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Run on Sun Monthly Newsletter

In this Issue:

April, 2015

Volume: 6 Issue: 4

Chandler School Chooses Run on Sun

We don't often announce our latest projects, but one this week really stands out, and that is our upcoming project for Chandler School here in Pasadena. The 44.8 kW system will be installed this summer, in time for the 2015-16 school year.

Chandler is a special place that puts great emphasis on challenging its students. As they note in their Mission Statement:

Chandler students gain a love of learning, a means of thinking independently and an ability to work collaboratively. A Chandler education seeks to develop good character, self-reliance and a commitment to community in students as a foundation for academic and personal success.
Chandler School roof

What a lovely roof for solar!

It will come as no surprise to readers of this newsletter that we at Run on Sun have a soft spot for non-profits, and we take great pride in working with schools and churches to expand their mission while making the world a greener, cleaner place. We understand the process involved, with its many twists and turns, and we have found that our collaborative, information-intensive brand of "selling" solar meshes well with the non-profit world.

In the case of Chandler School, the process actually moved quite quickly - spurred on, at least in part, by the rebate step down announced by Pasadena Water and Power for May 1. Once the decision was made, the design team at Run on Sun was able to move quickly and get the rebate application completed and filed in time to meet the deadline.

We are excited to be working with this wonderful Pasadena institution, and we look forward to providing the Chandler community with a wonderful asset that will both save money and enhance the educational experience of its 450 students.

“Chandler is a special place that puts great emphasis on challenging its students…”

Free Run on Sun Solar Site Evaluation - Click here

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Top 3 Ways Solar = Water Conservation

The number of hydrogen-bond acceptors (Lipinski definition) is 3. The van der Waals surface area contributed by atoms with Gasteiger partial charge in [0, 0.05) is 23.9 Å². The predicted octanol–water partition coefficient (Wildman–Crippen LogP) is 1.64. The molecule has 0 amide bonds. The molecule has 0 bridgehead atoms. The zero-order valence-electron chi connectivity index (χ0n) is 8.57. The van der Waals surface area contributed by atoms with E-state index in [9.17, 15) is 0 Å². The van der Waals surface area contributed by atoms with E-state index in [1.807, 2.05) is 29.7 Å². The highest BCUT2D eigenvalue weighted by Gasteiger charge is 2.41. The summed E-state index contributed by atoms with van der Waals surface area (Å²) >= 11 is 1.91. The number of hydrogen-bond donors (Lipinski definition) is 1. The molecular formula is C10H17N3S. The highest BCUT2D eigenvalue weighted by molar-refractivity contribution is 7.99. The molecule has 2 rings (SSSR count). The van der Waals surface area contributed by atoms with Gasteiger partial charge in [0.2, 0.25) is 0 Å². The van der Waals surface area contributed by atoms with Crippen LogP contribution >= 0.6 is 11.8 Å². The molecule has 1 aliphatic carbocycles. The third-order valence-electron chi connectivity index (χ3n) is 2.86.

After 4 years of severe drought and this year's winter snowpack at a pathetic 8% of typical levels, it's obvious that California will have to find real solutions as populations rise and the effects of climate change worsen. We rely on the High Sierras' snowmelt throughout the year for everything from our green lawns and fresh food (throughout the US) to our hydroelectric power.

Governor Jerry Brown's recent mandate for cutting water use by 25 percent was overdue and necessary, but communities will have to step up conservation efforts in a big way. Ever since the Governor's big announcement ideas for how best to curb water use have been flowing. So why should PV solar power generation be at the top of the list? What does water conservation have to do with solar?

  1. As noted previously in "Thirsty? Think Solar!"... compared to other energy sources, photovoltaic solar energy systems have the lowest life cycle water use. Increasing the amount of electricity generated by PV directly reduces our water demand
  2. Once a big player in California energy production, hydropower dropped from 12 percent in 2013 to just 6 percent in 2014 due to the extreme drought conditions. But solar has stepped in to fill that gap, with production more than doubling to provide 5 percent of California's power in 2014—and that figure doesn't even count rooftop solar! According to the Energy Information Administration, solar PV and concentrating solar power together offset 83 percent of the total hydropower decline.
  3. With drought comes a severe shortage of rainy days. Anyone with solar panels knows the joys of monitoring your energy output on a sunny day and the much sadder numbers that result on a gray day. As the drought persists, California's sunshine provides an endless resource that should be tapped.

Solar is an increasingly important solution to water scarcity as well as energy security. With no sign of a solar slowdown in California—we are the first state to get 5% of its energy from solar—strong generation records are likely in coming years. While solar has been included in some communities' plans to reduce water use (such as in the Los Angeles "pLAn"), many people are unaware of this solution. Communities, individuals and businesses installing rooftop solar can make a real positive difference for California's dire water situation.

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Final Thoughts

April has been a crazy month!

One reason has been PWP's rebate step-down which has driven lots of interest in advance of a 50% drop in rebates. Seriously—if you had decided that it was time to "go solar" and you lived in Pasadena, why wouldn't you act now? So many people did just that— and we had a crazy month. Crazy in a good way to be sure, but exhausting just the same.

Which leads me to this thought: A year from now the 30% federal tax credit will be expiring, and that will make solar way more expensive (well, ok, 30% more expensive) for most of our clients. And here's the thing — since the credit is tied to completion of the project, delays in getting your project built, whether from the local permitting authority, or due to problems in getting products as demand increases — will create major problems for potential solar clients.

So a word to the wise: DON'T WAIT!

We will do all we can to help clients get their projects completed before the deadline, but some folks will wait too long. Don't be one of them, act now to get the best deal possible... while you still can!

“A year from now the 30% federal tax credit will be expiring…”

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